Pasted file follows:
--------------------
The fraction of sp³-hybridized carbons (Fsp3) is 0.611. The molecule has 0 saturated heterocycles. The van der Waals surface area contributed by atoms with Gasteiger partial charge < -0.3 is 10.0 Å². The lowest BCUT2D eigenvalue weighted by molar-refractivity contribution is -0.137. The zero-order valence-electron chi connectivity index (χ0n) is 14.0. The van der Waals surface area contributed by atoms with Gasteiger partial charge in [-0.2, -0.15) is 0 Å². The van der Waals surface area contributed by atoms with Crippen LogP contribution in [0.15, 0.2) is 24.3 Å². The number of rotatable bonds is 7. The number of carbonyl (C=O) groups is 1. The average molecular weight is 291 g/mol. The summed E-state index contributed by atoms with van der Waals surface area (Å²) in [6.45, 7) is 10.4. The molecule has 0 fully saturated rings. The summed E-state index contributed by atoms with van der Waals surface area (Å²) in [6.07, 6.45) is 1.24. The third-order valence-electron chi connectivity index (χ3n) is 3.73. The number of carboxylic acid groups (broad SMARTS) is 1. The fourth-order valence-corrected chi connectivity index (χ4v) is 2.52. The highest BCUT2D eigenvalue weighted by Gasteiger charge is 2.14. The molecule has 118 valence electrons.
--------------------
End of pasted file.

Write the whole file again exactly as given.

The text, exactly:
The fraction of sp³-hybridized carbons (Fsp3) is 0.611. The molecule has 0 saturated heterocycles. The van der Waals surface area contributed by atoms with Gasteiger partial charge < -0.3 is 10.0 Å². The lowest BCUT2D eigenvalue weighted by molar-refractivity contribution is -0.137. The zero-order valence-electron chi connectivity index (χ0n) is 14.0. The van der Waals surface area contributed by atoms with Gasteiger partial charge in [-0.2, -0.15) is 0 Å². The van der Waals surface area contributed by atoms with Crippen LogP contribution in [0.15, 0.2) is 24.3 Å². The number of rotatable bonds is 7. The number of carbonyl (C=O) groups is 1. The average molecular weight is 291 g/mol. The summed E-state index contributed by atoms with van der Waals surface area (Å²) in [6.45, 7) is 10.4. The molecule has 0 fully saturated rings. The summed E-state index contributed by atoms with van der Waals surface area (Å²) in [6.07, 6.45) is 1.24. The third-order valence-electron chi connectivity index (χ3n) is 3.73. The number of carboxylic acid groups (broad SMARTS) is 1. The fourth-order valence-corrected chi connectivity index (χ4v) is 2.52. The highest BCUT2D eigenvalue weighted by Gasteiger charge is 2.14. The molecule has 118 valence electrons.